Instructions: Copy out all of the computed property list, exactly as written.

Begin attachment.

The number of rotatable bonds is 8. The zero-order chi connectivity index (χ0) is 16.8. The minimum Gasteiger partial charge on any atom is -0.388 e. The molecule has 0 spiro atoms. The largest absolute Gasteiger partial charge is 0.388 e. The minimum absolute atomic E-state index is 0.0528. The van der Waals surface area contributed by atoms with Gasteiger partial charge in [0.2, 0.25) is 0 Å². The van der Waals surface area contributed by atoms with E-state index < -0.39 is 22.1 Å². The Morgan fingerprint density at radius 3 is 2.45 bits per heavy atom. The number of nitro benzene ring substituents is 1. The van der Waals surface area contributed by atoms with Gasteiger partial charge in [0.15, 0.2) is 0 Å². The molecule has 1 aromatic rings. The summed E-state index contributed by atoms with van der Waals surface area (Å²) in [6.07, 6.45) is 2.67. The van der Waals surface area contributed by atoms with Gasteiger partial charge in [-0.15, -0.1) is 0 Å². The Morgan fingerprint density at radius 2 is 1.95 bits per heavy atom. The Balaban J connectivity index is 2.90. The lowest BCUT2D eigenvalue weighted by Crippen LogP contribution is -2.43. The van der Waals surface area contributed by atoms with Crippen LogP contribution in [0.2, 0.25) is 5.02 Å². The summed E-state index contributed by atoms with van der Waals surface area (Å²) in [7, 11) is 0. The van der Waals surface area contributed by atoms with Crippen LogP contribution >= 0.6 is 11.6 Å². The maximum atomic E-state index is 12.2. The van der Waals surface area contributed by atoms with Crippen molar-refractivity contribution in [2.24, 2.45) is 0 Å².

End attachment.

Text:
The number of rotatable bonds is 8. The zero-order chi connectivity index (χ0) is 16.8. The minimum Gasteiger partial charge on any atom is -0.388 e. The molecule has 0 spiro atoms. The largest absolute Gasteiger partial charge is 0.388 e. The minimum absolute atomic E-state index is 0.0528. The van der Waals surface area contributed by atoms with Gasteiger partial charge in [0.2, 0.25) is 0 Å². The van der Waals surface area contributed by atoms with E-state index < -0.39 is 22.1 Å². The Morgan fingerprint density at radius 3 is 2.45 bits per heavy atom. The number of nitro benzene ring substituents is 1. The van der Waals surface area contributed by atoms with Gasteiger partial charge in [0.15, 0.2) is 0 Å². The molecule has 1 aromatic rings. The summed E-state index contributed by atoms with van der Waals surface area (Å²) in [6.07, 6.45) is 2.67. The van der Waals surface area contributed by atoms with Gasteiger partial charge in [-0.15, -0.1) is 0 Å². The Morgan fingerprint density at radius 2 is 1.95 bits per heavy atom. The Balaban J connectivity index is 2.90. The lowest BCUT2D eigenvalue weighted by Crippen LogP contribution is -2.43. The van der Waals surface area contributed by atoms with Crippen LogP contribution in [0.2, 0.25) is 5.02 Å². The summed E-state index contributed by atoms with van der Waals surface area (Å²) in [7, 11) is 0. The van der Waals surface area contributed by atoms with Crippen LogP contribution >= 0.6 is 11.6 Å². The maximum atomic E-state index is 12.2. The van der Waals surface area contributed by atoms with Crippen molar-refractivity contribution in [2.24, 2.45) is 0 Å².